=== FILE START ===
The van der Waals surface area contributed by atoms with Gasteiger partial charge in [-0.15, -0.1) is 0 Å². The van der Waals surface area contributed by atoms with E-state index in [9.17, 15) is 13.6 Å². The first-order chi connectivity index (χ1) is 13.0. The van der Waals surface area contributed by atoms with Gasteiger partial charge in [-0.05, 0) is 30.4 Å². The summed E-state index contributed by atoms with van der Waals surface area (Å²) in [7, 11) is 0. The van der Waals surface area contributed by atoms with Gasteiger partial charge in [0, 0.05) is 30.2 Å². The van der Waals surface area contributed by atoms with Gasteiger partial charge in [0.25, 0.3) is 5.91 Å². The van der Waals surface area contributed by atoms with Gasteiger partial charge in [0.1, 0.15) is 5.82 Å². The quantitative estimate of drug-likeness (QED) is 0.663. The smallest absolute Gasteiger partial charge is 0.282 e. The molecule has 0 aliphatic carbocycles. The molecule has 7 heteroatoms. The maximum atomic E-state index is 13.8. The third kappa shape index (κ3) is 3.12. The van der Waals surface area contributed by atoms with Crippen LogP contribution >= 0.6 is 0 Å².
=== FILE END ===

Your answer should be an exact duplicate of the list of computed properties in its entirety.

The van der Waals surface area contributed by atoms with Gasteiger partial charge in [-0.15, -0.1) is 0 Å². The van der Waals surface area contributed by atoms with E-state index in [9.17, 15) is 13.6 Å². The first-order chi connectivity index (χ1) is 13.0. The van der Waals surface area contributed by atoms with Gasteiger partial charge in [-0.05, 0) is 30.4 Å². The summed E-state index contributed by atoms with van der Waals surface area (Å²) in [7, 11) is 0. The van der Waals surface area contributed by atoms with Gasteiger partial charge in [0, 0.05) is 30.2 Å². The van der Waals surface area contributed by atoms with Gasteiger partial charge in [0.25, 0.3) is 5.91 Å². The van der Waals surface area contributed by atoms with Gasteiger partial charge in [0.1, 0.15) is 5.82 Å². The quantitative estimate of drug-likeness (QED) is 0.663. The smallest absolute Gasteiger partial charge is 0.282 e. The molecule has 0 aliphatic carbocycles. The molecule has 7 heteroatoms. The maximum atomic E-state index is 13.8. The third kappa shape index (κ3) is 3.12. The van der Waals surface area contributed by atoms with Crippen LogP contribution >= 0.6 is 0 Å².